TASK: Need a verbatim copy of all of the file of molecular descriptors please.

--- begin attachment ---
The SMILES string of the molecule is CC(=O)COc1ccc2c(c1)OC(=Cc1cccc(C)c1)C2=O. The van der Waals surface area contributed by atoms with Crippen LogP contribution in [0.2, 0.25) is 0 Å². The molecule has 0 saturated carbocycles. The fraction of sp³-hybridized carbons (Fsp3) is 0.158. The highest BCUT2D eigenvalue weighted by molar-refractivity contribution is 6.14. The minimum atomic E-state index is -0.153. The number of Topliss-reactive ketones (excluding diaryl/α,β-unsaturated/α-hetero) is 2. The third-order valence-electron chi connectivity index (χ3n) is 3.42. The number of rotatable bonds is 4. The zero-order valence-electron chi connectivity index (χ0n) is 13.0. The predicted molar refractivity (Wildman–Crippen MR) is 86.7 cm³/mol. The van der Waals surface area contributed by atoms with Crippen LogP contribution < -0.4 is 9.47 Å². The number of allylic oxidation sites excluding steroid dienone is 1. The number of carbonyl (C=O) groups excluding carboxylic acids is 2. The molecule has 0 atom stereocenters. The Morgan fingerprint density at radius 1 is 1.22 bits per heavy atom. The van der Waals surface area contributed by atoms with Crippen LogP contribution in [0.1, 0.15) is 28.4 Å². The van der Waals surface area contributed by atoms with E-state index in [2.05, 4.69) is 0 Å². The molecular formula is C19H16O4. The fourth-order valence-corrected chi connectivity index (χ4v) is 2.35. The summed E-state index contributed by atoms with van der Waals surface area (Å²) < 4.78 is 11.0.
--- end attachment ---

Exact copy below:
The SMILES string of the molecule is CC(=O)COc1ccc2c(c1)OC(=Cc1cccc(C)c1)C2=O. The van der Waals surface area contributed by atoms with Crippen LogP contribution in [0.2, 0.25) is 0 Å². The molecule has 0 saturated carbocycles. The fraction of sp³-hybridized carbons (Fsp3) is 0.158. The highest BCUT2D eigenvalue weighted by molar-refractivity contribution is 6.14. The minimum atomic E-state index is -0.153. The number of Topliss-reactive ketones (excluding diaryl/α,β-unsaturated/α-hetero) is 2. The third-order valence-electron chi connectivity index (χ3n) is 3.42. The number of rotatable bonds is 4. The zero-order valence-electron chi connectivity index (χ0n) is 13.0. The predicted molar refractivity (Wildman–Crippen MR) is 86.7 cm³/mol. The van der Waals surface area contributed by atoms with Crippen LogP contribution < -0.4 is 9.47 Å². The number of allylic oxidation sites excluding steroid dienone is 1. The number of carbonyl (C=O) groups excluding carboxylic acids is 2. The molecule has 0 atom stereocenters. The Morgan fingerprint density at radius 1 is 1.22 bits per heavy atom. The van der Waals surface area contributed by atoms with Crippen LogP contribution in [0.1, 0.15) is 28.4 Å². The van der Waals surface area contributed by atoms with E-state index in [2.05, 4.69) is 0 Å². The molecular formula is C19H16O4. The fourth-order valence-corrected chi connectivity index (χ4v) is 2.35. The summed E-state index contributed by atoms with van der Waals surface area (Å²) < 4.78 is 11.0.